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Tacos de Arrachera y Pollo al Carbón con Cebollitas Asadas y Nopales (Grilled Skirt Steak & Chicken Tacos w/ Knob Onions & Cactus)

Grilling season is upon us!  Although I have to admit, I like to fire up the grill a couple of times in the winter, as well.  There's something special about standing in the circle of heat and smelling charcoal while seeing a foot of snow on the ground and seeing flakes flying through the air.  But.  Now's the time to head outside in tank tops and flip-flops.  Hair pulled back.  Sun on your shoulders.  Beer in one hand, tongs in the other.  Kids in swimsuits leaving a trail of water from the pool or the hose.  That glorious smell of meat juices mingling with charcoal and maybe a little mesquite.  Or maybe the earthy smell of veggies charring up to golden perfection.
In our house, the image that seeing the grill pulled from the garage conjures up most is "chewy steak".  The kids literally clamor for it.  It's a daily request.  Can we have chewy steak for dinner tonight!?  Or perhaps... You know what sounds good?  Chewy steak!  Now maybe that doesn't sound very good to you.

I know most people want a tender steak.  A buttery steak.  A medium, pink beauty they can sink their teeth into.  And believe me, I'm  no different.  HOWEVER.  Chewy steak is a tradition in our house.  Chewy steak being Arrachera.  Or skirt steak.  Skirt steak is that crazy long piece of steak cut from the cow's diaphragm.  It's sort of "stringy", which is where "chewy" comes in.  Yes, the kids have always called it chewy steak, and it's just stuck over the years.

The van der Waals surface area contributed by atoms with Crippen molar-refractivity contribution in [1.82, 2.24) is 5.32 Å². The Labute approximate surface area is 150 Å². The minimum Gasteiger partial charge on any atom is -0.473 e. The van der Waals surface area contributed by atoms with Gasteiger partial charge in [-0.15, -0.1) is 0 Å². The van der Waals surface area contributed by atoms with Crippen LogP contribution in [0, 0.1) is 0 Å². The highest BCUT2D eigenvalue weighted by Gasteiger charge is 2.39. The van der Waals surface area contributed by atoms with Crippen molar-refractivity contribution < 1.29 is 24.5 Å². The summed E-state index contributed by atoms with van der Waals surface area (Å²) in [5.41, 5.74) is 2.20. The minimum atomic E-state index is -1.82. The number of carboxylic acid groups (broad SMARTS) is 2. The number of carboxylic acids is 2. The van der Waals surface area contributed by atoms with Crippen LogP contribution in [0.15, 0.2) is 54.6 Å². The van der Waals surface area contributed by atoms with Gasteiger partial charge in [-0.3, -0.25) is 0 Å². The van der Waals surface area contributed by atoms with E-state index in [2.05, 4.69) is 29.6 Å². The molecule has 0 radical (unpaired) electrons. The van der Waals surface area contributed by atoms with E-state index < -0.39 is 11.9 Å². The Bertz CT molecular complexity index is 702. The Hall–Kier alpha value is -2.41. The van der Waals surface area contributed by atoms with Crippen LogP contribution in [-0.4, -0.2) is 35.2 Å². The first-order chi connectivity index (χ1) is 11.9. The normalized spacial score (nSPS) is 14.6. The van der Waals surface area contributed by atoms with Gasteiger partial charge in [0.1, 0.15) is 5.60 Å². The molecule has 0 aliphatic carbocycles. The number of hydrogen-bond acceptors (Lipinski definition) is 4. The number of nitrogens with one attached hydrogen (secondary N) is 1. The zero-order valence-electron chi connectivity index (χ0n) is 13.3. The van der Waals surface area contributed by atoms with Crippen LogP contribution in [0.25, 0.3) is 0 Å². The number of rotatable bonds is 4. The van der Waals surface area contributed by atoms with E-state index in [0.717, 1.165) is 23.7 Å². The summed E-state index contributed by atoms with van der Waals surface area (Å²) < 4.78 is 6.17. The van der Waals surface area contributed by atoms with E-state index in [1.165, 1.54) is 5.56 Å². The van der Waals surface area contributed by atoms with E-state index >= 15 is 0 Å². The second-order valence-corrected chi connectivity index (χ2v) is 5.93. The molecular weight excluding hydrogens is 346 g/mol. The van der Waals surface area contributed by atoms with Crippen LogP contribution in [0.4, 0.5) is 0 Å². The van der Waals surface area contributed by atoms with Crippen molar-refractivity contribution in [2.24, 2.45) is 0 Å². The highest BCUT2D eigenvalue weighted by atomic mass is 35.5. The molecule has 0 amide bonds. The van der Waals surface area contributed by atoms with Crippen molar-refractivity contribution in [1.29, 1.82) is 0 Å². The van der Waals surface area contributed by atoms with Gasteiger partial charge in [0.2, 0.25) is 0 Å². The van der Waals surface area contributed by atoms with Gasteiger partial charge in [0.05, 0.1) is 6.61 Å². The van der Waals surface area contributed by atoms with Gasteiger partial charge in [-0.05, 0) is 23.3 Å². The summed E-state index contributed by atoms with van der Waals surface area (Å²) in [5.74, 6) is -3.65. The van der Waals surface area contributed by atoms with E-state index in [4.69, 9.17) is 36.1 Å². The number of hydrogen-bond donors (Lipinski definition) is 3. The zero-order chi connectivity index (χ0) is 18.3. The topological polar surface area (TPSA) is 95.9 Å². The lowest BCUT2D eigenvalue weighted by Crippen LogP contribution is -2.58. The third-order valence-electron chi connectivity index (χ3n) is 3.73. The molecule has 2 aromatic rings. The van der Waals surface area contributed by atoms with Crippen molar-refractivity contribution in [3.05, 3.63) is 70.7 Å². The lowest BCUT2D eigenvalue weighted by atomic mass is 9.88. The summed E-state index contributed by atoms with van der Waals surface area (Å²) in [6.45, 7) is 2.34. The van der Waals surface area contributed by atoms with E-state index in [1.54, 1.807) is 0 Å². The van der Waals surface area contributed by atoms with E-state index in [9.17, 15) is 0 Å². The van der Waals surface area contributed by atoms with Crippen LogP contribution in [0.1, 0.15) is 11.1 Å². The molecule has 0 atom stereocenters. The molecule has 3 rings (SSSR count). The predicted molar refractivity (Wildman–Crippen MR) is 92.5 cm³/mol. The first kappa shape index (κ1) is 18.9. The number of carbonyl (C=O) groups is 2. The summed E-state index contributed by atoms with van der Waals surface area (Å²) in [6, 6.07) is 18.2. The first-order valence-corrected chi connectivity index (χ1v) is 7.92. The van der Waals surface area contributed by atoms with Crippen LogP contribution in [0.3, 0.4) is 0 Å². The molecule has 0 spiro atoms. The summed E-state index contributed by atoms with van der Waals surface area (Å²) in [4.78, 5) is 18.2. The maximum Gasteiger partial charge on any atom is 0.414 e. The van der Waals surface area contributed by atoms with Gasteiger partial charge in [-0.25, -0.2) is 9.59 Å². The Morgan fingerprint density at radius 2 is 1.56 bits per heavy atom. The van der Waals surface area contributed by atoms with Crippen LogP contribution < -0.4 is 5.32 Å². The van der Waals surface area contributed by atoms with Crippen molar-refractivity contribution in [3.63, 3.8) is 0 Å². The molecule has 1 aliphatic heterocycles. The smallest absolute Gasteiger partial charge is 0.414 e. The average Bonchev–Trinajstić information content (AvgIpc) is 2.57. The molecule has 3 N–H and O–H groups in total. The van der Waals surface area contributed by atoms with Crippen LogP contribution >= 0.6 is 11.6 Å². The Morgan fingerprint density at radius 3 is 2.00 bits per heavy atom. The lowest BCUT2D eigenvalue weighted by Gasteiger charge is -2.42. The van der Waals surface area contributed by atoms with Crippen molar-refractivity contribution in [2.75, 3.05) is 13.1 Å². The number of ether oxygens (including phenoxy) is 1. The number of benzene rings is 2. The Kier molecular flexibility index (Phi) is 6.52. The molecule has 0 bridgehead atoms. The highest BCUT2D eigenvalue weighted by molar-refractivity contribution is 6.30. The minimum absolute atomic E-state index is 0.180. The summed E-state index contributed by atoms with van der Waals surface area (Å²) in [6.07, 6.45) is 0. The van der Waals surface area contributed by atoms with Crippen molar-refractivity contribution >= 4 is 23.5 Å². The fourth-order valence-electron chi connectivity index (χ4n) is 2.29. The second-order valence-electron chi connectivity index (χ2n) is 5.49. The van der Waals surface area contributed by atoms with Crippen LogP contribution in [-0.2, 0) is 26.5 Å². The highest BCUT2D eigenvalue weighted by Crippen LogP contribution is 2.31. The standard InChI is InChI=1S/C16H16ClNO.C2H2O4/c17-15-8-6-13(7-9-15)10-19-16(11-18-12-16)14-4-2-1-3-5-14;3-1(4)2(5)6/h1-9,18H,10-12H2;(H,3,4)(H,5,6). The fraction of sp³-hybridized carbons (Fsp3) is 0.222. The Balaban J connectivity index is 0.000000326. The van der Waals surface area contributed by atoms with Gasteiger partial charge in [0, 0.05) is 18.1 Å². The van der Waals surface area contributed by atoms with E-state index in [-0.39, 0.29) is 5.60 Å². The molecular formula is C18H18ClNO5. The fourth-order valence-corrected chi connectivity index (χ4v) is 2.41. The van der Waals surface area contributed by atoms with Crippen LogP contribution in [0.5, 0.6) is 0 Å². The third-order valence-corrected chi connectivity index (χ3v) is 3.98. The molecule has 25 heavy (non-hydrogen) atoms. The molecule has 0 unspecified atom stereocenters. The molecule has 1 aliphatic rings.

It needs to be cut against the grain to be truly enjoyed. OR it needs to be "run through the machine".  A jaccard machine...the type that uses sharp blades to punch holes all the way through the steak in small intervals.  I only ever buy my arrachera from the butcher inside of one of our local Mexican mercados.  And when you request arrachera in any amount, they first question they ask is "through the machine?"  Say yes!

Running it through "the machine" gives you long (we're talking a few feet), thin portions of meat that hold marinade (which you'll need for flavor) extremely well.  It's also easy just to rip it apart into smaller "steaks".

The marinade that I usually use that everybody...seriously, everybody who's ever tasted it...loves is simply freshly squeezed lime juice, pressed garlic cloves, and a fair amount of salt.  I stick the meat in a baggie and smoosh everything all around.  It sits for about a half an hour or so.  The flavor is INSANE.  I've been making it like this for years.  But that said, I decided to give a different marinade a try.  One with loads of roasted garlic and hints of warming spices.  And it was super tasty!  I recommend giving it a try.  And we will probably switch it up  from time to time.  But my good ol' standby won out in the minds of those used to it.

Grilled Skirt Steak & Chicken Tacos w/ Knob Onions & Cactus {Tacos de Arrachera y Pollo al Carbón con Cebollitas Asadas y Nopales}

by Heather Schmitt-González
Prep Time: 6 hours (includes marinating)
Cook Time: 20-30 minutes